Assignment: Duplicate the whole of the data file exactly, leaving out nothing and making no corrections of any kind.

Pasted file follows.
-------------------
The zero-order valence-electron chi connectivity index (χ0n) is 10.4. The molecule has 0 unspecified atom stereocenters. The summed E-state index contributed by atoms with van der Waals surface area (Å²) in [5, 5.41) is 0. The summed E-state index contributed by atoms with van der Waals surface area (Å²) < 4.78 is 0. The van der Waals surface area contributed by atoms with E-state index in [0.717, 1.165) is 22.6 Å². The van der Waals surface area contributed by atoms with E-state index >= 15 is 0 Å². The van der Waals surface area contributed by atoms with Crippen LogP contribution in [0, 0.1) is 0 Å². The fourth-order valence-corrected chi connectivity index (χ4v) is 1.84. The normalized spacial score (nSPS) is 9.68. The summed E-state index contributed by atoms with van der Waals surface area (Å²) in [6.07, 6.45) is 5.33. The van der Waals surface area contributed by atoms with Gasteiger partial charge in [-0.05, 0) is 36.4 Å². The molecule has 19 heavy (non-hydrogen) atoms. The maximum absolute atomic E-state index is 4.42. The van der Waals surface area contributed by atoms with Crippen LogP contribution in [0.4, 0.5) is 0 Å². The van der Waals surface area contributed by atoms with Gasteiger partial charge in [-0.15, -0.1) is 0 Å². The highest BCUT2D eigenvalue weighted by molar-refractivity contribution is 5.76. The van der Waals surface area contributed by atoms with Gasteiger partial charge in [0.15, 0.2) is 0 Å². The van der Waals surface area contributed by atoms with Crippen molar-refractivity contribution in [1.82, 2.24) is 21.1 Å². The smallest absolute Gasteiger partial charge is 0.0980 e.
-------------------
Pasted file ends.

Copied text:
The zero-order valence-electron chi connectivity index (χ0n) is 10.4. The molecule has 0 unspecified atom stereocenters. The summed E-state index contributed by atoms with van der Waals surface area (Å²) in [5, 5.41) is 0. The summed E-state index contributed by atoms with van der Waals surface area (Å²) < 4.78 is 0. The van der Waals surface area contributed by atoms with E-state index in [0.717, 1.165) is 22.6 Å². The van der Waals surface area contributed by atoms with E-state index >= 15 is 0 Å². The van der Waals surface area contributed by atoms with Crippen LogP contribution in [0, 0.1) is 0 Å². The fourth-order valence-corrected chi connectivity index (χ4v) is 1.84. The normalized spacial score (nSPS) is 9.68. The summed E-state index contributed by atoms with van der Waals surface area (Å²) in [6.07, 6.45) is 5.33. The van der Waals surface area contributed by atoms with Gasteiger partial charge in [-0.05, 0) is 36.4 Å². The molecule has 19 heavy (non-hydrogen) atoms. The maximum absolute atomic E-state index is 4.42. The van der Waals surface area contributed by atoms with Crippen LogP contribution in [0.4, 0.5) is 0 Å². The van der Waals surface area contributed by atoms with Gasteiger partial charge in [-0.15, -0.1) is 0 Å². The highest BCUT2D eigenvalue weighted by molar-refractivity contribution is 5.76. The van der Waals surface area contributed by atoms with Gasteiger partial charge in [0.15, 0.2) is 0 Å². The van der Waals surface area contributed by atoms with Crippen molar-refractivity contribution in [1.82, 2.24) is 21.1 Å². The smallest absolute Gasteiger partial charge is 0.0980 e.